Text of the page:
We had also learned about the Longhouses where families lived and asked if it would be possible to see one. Our driver found a little roadside stand for us to get some food before we would head for the longhouse. The roadside stand had charcoal hot and they were barbequing skewers of chicken parts including skin and hearts. The boys were hungry so they dug in. They also bought some fried banana and peanut pancakes to tide them over before we headed off the Anna Rais Long House.
The drive was beautiful as we headed south (I think) toward higher hills and the mountains of Indonesia just across the border in the background. The driver explained that in July they clear the jungle, in August, they burn, and in September they plant. They grow rice for about four months during the year. He also pointed out the stands of pepper plants which grew high on the steep sides of hills where it is very dry.
We were about to meet members of the Iban tribe which was also the tribe our driver Wilson was from but from a different longhouse. He commented that he had enjoyed his life as a child growing up in a longhouse. He explained that all Ibans are called Dyaks. These were the famous head hunters in the 1800's. They believed that the more heads they collected at their longhouse the more in favour they would be with the spirits and it was a status symbol of your family wealth. The chief was pretty proud of those skulls. If a young suiter wanted to take a bride he better show up with a nice big skull for his future father in law if he wanted her hand in marriage. Luckily, the our man Wilson explained that because they had all converted to Christianity, they were no longer allowed to believe in such things. Also, lucky for us when we arrived at the longhouse, the chief actually had not buried all the skulls and still had a few (like 20) kept in his special place and we took our pictues with them. I wonder who those poor people were. The chief also happened to have a small cannon in the room date stamped 1763.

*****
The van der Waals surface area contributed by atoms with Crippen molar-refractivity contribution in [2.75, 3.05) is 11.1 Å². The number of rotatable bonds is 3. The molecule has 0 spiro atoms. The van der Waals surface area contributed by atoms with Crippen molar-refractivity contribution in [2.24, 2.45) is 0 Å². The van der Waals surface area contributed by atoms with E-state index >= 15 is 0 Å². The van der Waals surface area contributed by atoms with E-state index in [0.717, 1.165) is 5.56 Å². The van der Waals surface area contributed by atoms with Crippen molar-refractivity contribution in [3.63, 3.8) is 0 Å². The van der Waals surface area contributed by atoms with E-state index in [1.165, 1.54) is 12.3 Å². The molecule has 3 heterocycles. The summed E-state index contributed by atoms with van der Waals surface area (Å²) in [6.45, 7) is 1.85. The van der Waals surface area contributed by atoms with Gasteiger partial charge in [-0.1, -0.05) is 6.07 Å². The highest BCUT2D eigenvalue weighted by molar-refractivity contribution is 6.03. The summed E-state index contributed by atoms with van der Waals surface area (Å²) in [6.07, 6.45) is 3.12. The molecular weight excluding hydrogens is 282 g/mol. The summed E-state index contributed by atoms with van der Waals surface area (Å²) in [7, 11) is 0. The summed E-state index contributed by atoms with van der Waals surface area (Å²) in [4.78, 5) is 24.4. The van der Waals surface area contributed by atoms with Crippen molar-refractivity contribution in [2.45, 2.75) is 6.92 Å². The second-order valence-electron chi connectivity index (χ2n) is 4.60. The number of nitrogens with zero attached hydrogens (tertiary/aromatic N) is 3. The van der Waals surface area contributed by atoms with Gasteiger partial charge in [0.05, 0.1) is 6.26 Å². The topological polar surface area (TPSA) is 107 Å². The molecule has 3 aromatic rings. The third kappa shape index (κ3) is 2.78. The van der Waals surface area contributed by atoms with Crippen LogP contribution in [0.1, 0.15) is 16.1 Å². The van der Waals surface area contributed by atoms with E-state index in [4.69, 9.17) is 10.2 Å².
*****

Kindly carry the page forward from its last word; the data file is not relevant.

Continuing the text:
Upon arriving at the Longhouse, we were greeted with a nice glass of rice wine. Then we were led across a small bridge over a beautiful
river to the longhouse which had a bamboo floor and a row of inteconnected individual buildings all the doors opening onto the common open space which had a variety of uses from cooking to drying food to dancing and gathering for stories and games. The livestock was kept underneath the bamboo as the entire longhouse was built on stilts well above the ground. Except for kids and elderly people, most people were still out in the fields working although it was close to 6pm. Our man Wilson was able to explain how each family lived in a room of the long house and that when someone became married, they added another room to the longhouse. there could be as many as 50 families living in a longhouse. He was able to point out the many things that grew around the houses which included taragon, cinnamon,cocoa, pineapple, banana, lemongrass, sour sop, mango, bamboo, limes, durian fruit, jack fruit and the bettle leaves that the woman chewed all the time.